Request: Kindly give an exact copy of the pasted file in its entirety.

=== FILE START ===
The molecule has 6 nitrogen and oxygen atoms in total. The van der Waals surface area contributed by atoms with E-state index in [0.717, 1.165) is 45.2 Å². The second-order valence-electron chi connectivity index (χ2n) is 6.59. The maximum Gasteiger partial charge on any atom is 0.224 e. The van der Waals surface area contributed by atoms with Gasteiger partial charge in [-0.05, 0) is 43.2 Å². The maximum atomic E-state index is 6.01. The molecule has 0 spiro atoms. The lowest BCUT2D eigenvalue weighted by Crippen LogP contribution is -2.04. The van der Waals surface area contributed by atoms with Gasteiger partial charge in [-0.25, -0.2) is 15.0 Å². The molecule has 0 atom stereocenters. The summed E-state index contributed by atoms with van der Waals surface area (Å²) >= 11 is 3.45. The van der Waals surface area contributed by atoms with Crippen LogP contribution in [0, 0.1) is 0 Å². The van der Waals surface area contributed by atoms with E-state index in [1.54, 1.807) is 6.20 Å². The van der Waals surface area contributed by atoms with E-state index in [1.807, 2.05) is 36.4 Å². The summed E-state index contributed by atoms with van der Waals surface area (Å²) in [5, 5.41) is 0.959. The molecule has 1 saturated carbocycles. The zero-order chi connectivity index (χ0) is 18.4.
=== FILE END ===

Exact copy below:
The molecule has 6 nitrogen and oxygen atoms in total. The van der Waals surface area contributed by atoms with E-state index in [0.717, 1.165) is 45.2 Å². The second-order valence-electron chi connectivity index (χ2n) is 6.59. The maximum Gasteiger partial charge on any atom is 0.224 e. The van der Waals surface area contributed by atoms with Gasteiger partial charge in [-0.05, 0) is 43.2 Å². The maximum atomic E-state index is 6.01. The molecule has 0 spiro atoms. The lowest BCUT2D eigenvalue weighted by Crippen LogP contribution is -2.04. The van der Waals surface area contributed by atoms with Gasteiger partial charge in [-0.25, -0.2) is 15.0 Å². The molecule has 0 atom stereocenters. The summed E-state index contributed by atoms with van der Waals surface area (Å²) >= 11 is 3.45. The van der Waals surface area contributed by atoms with Crippen LogP contribution in [0, 0.1) is 0 Å². The van der Waals surface area contributed by atoms with E-state index in [1.54, 1.807) is 6.20 Å². The van der Waals surface area contributed by atoms with E-state index in [1.807, 2.05) is 36.4 Å². The summed E-state index contributed by atoms with van der Waals surface area (Å²) in [5, 5.41) is 0.959. The molecule has 1 saturated carbocycles. The zero-order chi connectivity index (χ0) is 18.4.